This paper analyses the behaviour of lactating female outbred mice, Mus musculus domesticus, in the presence of male conspecific odours. When olfactory cues were left in the environment by a sexually naive adult male, a potentially infanticidal animal, the mother took longer to reach her litter following 30 min of separation. Odours left by the sexual partner, by an unknown male of parental status, or by a young naive male did not modify the mother's behaviour, compared with the control situation (absence of male odour). The number of ultrasonic calls of pups varied according to the characteristics of the male but did not modify the behaviour of the dam. Females took longer to reach pups on day 8 of lactation than on days 4 or 12. We suggest adaptive reasons why females take longer to reach pups when the situation is more risky. We tested the hypothesis that the loss of an 8-day-old litter is more expensive, in term of the mother's future reproductive success, than the loss of younger and older litters. Females conceived a new litter within a few days (the inter-birth interval varied according to the age of the litter previously removed) but, even though no difference in size and weight of litters was recorded, females that had the litter removed on day g postpartum (compared with days 4 and 12) suffered from a higher mortality rate in the next litter. We suggest that the time the mother takes to reach her pups in the presence of a potentially infanticidal male could represent a measure of parental investment.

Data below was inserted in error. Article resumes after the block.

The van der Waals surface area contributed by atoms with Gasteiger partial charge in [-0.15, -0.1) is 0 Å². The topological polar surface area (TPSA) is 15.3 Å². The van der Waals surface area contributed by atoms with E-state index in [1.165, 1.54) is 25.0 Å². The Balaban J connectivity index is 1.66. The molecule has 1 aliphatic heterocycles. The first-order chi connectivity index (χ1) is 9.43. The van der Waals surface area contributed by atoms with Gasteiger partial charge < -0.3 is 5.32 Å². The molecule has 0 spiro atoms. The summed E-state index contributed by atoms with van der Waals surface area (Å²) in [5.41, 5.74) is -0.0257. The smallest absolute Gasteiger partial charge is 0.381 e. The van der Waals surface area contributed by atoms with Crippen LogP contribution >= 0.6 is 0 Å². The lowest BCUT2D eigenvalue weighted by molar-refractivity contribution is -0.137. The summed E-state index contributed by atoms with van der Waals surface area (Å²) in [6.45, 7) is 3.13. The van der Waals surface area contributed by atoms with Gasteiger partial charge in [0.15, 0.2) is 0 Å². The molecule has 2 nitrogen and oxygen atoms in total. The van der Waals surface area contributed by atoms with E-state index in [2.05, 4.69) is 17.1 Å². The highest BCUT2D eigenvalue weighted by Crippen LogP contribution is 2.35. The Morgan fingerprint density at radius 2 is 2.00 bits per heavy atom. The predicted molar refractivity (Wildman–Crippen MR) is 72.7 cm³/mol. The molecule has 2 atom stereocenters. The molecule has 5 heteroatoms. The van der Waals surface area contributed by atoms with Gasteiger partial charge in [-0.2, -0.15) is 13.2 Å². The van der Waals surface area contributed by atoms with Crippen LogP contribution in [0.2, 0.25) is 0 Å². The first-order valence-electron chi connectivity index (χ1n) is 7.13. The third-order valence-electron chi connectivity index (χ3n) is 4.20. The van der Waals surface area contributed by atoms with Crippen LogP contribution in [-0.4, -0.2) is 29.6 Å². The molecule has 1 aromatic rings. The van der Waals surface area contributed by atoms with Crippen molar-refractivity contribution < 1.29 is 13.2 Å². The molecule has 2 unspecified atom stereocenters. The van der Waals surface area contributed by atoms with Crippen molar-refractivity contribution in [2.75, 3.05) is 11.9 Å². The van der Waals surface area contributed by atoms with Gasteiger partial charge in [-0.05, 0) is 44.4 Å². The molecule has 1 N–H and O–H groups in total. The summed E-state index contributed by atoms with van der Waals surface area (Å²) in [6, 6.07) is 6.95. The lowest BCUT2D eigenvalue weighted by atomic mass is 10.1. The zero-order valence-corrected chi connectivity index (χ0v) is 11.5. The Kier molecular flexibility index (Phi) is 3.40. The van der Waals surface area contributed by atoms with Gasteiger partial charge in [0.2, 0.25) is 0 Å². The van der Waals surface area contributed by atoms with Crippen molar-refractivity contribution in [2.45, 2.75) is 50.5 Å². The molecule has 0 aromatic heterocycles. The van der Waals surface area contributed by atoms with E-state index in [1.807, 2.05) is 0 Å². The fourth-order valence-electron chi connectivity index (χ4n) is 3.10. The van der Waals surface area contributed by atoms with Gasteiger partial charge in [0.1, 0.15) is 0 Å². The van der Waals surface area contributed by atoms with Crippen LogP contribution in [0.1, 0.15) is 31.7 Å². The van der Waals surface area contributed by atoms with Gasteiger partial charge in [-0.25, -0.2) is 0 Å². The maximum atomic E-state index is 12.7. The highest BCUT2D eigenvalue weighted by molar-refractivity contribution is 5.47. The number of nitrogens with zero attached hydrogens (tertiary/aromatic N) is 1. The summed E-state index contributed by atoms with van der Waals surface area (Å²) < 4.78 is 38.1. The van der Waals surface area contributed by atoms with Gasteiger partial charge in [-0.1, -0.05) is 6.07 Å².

ASJC Scopus subject areas
- Animal Science and Zoology
- Ecology, Evolution, Behavior and Systematics